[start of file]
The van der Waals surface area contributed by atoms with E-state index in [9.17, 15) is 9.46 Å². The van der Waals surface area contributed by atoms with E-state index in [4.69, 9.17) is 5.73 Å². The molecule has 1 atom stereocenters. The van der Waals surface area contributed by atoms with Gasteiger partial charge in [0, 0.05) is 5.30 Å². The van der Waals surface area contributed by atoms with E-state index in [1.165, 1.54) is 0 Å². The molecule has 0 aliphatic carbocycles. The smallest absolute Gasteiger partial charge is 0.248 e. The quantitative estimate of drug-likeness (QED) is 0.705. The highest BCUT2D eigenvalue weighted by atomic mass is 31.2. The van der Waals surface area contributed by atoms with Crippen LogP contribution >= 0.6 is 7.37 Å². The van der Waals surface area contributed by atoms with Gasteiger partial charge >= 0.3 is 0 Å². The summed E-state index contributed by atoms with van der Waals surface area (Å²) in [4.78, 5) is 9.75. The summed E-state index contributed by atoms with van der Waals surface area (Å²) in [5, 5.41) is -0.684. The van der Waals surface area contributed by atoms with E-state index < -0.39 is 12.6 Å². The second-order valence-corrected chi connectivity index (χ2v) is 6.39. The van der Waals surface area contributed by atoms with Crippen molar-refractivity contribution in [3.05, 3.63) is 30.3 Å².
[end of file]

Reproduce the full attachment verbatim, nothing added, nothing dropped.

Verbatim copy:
The van der Waals surface area contributed by atoms with E-state index in [9.17, 15) is 9.46 Å². The van der Waals surface area contributed by atoms with E-state index in [4.69, 9.17) is 5.73 Å². The molecule has 1 atom stereocenters. The van der Waals surface area contributed by atoms with Gasteiger partial charge in [0, 0.05) is 5.30 Å². The van der Waals surface area contributed by atoms with E-state index in [1.165, 1.54) is 0 Å². The molecule has 0 aliphatic carbocycles. The smallest absolute Gasteiger partial charge is 0.248 e. The quantitative estimate of drug-likeness (QED) is 0.705. The highest BCUT2D eigenvalue weighted by atomic mass is 31.2. The van der Waals surface area contributed by atoms with Crippen LogP contribution >= 0.6 is 7.37 Å². The van der Waals surface area contributed by atoms with Gasteiger partial charge >= 0.3 is 0 Å². The summed E-state index contributed by atoms with van der Waals surface area (Å²) in [4.78, 5) is 9.75. The summed E-state index contributed by atoms with van der Waals surface area (Å²) in [5, 5.41) is -0.684. The van der Waals surface area contributed by atoms with E-state index < -0.39 is 12.6 Å². The second-order valence-corrected chi connectivity index (χ2v) is 6.39. The van der Waals surface area contributed by atoms with Crippen molar-refractivity contribution in [3.05, 3.63) is 30.3 Å².